St. Paul’s plant churns out 200 tons of hot asphalt mix per hour. That’s enough to fill — well, a whole bunch of holes.

Elizabeth Flores, Star Tribune

The stuff that comes out of St. Paul’s plant is a more permanent fix for potholes that the mixture road crews are forced to use in cold weather. The asphalt mixture made here comes out at a piping hot 335 degrees.

Elizabeth Flores, Star Tribune

St. Paul’s plant churns out 200 tons of hot asphalt mix per hour. That’s enough to fill — well, a whole bunch of holes.

Elizabeth Flores, Star Tribune

Hot stuff fixes winter’s road dings

  • Star Tribune staff writers
  • March 18, 2012 - 9:32 PM

Spring is astir in the usual ways in St. Paul. Songbirds are chirping, tulips are emerging, and the hot mix asphalt plant is cranking away again.

For the 50th time in as many years, the now-rickety plant in the Frogtown neighborhood, which opens each March, is heartening street crews -- and motorists -- around the region, because the "hot mix" the plant cranks out is better at patching potholes than anything that's available in the winter.

"It's worth our while to take an hour in the morning to drive down and get the good stuff," said Mark Thompson, street superintendent in Elk River, one of many cities around southeastern Minnesota that buy asphalt from St. Paul.

Like Girl Scout cookies and maple syrup, St. Paul's hot mix asphalt is symbolic of winter's end. The "cold mix" that's available in winter is only a temporary fix for the potholes that plague city streets. Hot mix bonds better to the surrounding pavement; its availability means smoother streets are on their way, even after a mild winter like this one.

'It's always fresh'

On a recent cool but sunny morning, a steady stream of trucks from Elk River, Anoka, Northfield and other cities lined up under a hopper at the city-owned and -operated St. Paul plant. Huge doses of 335-degree black asphalt dropped into their boxes, shrouding the trucks and the plant with steam. The St. Paul plant can make about 200 tons of asphalt an hour, and it has to be applied the day it's made, while it's still pliable.

Another advantage the St. Paul plant claims: "It's always fresh," said operator Mike McComas.

There is likely to be less call for pothole remedies this year, after a couple of really bumpy spring thaws. The formula for a bad pothole year includes a wet fall and a snowy winter, but the Twin Cities has received only about half its normal precipitation since August.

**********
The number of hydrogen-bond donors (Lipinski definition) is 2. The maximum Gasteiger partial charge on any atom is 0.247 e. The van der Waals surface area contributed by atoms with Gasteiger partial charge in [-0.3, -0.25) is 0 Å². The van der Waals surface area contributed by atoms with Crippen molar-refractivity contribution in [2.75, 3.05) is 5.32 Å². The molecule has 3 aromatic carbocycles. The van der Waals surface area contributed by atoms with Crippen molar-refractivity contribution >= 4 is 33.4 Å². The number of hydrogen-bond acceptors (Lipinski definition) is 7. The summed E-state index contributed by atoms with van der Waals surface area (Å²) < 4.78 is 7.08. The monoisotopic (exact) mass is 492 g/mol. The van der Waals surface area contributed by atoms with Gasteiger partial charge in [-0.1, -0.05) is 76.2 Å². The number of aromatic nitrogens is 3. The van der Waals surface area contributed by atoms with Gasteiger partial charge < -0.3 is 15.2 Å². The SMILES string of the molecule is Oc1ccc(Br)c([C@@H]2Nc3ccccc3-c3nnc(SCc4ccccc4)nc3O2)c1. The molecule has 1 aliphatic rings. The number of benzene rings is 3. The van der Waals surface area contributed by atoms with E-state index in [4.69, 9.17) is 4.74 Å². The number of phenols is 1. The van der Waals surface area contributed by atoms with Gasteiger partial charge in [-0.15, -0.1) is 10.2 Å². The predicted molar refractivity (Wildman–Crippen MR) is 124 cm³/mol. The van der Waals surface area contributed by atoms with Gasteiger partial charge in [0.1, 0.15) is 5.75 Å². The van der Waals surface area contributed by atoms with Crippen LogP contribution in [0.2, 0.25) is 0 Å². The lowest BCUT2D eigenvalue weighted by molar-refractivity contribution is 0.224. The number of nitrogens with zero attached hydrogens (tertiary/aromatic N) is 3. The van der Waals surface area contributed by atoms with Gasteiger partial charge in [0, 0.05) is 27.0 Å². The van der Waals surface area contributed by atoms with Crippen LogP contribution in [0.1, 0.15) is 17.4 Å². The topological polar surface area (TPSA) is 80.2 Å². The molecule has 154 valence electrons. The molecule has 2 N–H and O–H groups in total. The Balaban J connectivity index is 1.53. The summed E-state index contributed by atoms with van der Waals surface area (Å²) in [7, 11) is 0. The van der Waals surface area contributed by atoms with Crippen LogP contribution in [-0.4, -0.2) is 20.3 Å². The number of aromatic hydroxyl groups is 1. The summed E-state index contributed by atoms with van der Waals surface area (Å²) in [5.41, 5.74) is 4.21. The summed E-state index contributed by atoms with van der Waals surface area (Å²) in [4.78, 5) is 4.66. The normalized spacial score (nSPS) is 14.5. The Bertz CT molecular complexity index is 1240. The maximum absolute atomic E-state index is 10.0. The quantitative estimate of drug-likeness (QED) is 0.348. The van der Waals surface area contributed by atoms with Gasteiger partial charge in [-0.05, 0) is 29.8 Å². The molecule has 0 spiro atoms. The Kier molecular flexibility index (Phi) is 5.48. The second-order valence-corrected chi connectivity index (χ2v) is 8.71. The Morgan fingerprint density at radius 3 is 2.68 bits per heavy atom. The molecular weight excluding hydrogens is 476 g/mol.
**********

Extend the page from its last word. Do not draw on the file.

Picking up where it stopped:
"One of the essential ingredients to creating a pothole is water getting into the pavement, then into the sub-base," said Anoka County Engineer Doug Fischer. "So the fact that our pavements have been so dry coming into the winter and pretty much all winter long has been a great benefit."

In a bad year, melting snow and ice leach through cracks in the pavement into the sub-base. Fluctuating warm and freezing temperatures cause the water to expand and contract, pushing and pulling the asphalt with it. The road surface eventually crumbles from the exertion.

In that way, warmer-than-average weather also has played into smoother rides this spring.

In Minneapolis, where crews reconstructed or refurbished 45.3 miles of streets last year, the city received 80 pothole complaints from Feb. 6 to March 12, compared with 917 during the same period in 2011. Mike Kennedy, Minneapolis' director of transportation maintenance and repair, said the city has seen a real benefit from the reconditioned roads as well as the warmer, drier weather.

50th birthday

Still, through thick and not-so-thick on the pothole front, the St. Paul plant has soldiered on since opening in 1962, replacing a plant built 50 years before.

Workers still gauge the volume of material in hoppers by pulling on ropes, like church bell-ringers, and control the mix of aggregate and hot oil at a panel of buttons and levers in a tiny, elevated control room, where the key recipes are written on a small piece of note paper stuck to a plexiglass window.

The plant has survived in sort of Goldilocks fashion. It's big enough so that other communities don't have to have their own, but small enough to stay out of competition with big commercial operations. It produces just enough material to meet demand for early-season patching before the large producers, whose asphalt goes into big paving projects, get up and running for the season. St. Paul brought in $3.6 million in asphalt sales in 2011, up from $3.1 million the year before.

Minneapolis had its own asphalt plant until the mid-1990s, when a decades-long citywide street upgrade ended, reducing its need for asphalt, and the plant itself needed too many repairs, said public works Director Steve Kottke. Minneapolis now buys its early-season hot mix from St. Paul.

The St. Paul plant -- reminiscent of both a grain elevator and the Millennium Falcon of "Star Wars" -- isn't pretty, but street maintenance supervisor Chris Anderson, also in his 50th spring, said it has aged well.

"It's very popular, particularly in the spring," he said. "It's our baby. It's a beautiful thing." • 612-673-7646 • 612-673-4409

© 2018 Star Tribune